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Grammar 101: Accept vs. Except

Our English language and grammar is very confusing at times! Take these two words: “accept” vs. “except”. Sounding out the word won’t help – they even sound alike (homophones)! How and when these words are used largely depends on the context of your writing.

Merriam-Webster defines the verb “accept” to mean “to receive or take something willingly”, such as responsibility or a package/gift. The word “except”, can be used as a verb , but is more commonly used as a preposition. Its meaning can include “not included”, “but”, “to object”, and “other than”. The word “exception” comes from the word “except”.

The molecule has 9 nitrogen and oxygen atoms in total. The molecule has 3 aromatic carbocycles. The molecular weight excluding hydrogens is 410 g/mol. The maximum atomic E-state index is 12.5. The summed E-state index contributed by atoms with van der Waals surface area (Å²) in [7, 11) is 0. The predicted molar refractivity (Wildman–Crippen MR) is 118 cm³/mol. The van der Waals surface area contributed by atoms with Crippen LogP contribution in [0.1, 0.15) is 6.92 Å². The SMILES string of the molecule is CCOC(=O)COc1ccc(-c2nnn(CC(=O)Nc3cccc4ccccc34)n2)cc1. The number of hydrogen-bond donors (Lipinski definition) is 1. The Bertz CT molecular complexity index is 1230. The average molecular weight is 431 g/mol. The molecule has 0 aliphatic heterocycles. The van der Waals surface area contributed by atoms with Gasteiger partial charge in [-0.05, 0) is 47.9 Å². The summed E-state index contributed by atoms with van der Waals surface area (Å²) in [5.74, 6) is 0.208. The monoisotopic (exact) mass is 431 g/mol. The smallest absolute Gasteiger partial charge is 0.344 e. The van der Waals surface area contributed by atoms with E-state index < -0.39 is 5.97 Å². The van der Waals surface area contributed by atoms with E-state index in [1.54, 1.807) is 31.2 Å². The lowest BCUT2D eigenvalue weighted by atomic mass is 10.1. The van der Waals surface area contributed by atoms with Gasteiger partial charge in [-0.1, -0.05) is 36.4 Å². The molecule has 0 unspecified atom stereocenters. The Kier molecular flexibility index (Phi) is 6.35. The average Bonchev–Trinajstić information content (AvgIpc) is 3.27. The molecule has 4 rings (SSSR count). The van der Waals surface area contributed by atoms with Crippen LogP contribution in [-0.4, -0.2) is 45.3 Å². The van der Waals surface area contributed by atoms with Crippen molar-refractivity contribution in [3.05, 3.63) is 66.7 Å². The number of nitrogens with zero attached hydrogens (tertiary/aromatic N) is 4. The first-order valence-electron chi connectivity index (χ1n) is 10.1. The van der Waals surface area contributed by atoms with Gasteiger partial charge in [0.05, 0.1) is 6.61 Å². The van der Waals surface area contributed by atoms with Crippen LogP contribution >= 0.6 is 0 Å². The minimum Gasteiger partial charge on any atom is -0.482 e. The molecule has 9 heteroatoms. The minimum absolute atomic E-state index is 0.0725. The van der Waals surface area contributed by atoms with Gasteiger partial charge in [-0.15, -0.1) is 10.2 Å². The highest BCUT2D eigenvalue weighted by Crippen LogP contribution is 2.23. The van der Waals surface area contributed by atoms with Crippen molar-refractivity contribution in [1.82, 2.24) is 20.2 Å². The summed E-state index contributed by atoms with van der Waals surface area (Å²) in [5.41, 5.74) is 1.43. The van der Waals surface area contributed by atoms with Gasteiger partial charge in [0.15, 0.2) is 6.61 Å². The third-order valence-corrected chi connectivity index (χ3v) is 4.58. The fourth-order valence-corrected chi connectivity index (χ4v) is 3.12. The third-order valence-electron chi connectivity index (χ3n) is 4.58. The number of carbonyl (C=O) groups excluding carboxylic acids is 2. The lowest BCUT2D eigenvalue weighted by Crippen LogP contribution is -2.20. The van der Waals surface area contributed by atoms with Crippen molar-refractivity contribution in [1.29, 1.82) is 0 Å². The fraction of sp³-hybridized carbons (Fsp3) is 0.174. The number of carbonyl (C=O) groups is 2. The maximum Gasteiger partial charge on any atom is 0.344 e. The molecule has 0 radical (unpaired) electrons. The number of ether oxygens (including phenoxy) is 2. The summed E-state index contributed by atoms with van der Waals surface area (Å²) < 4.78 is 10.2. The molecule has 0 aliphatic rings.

So, you can accept a trophy, award, responsibility, but you can also be excepted from all as well! You could except (object) to receiving an award or trophy, but, who wants to turn away recognition? One more example to bandy these words a bit further: your team could accept the trophy for 1st place except Bennie & Julie because they didn’t play all season. Make sense?

Published ingrammar and punctuation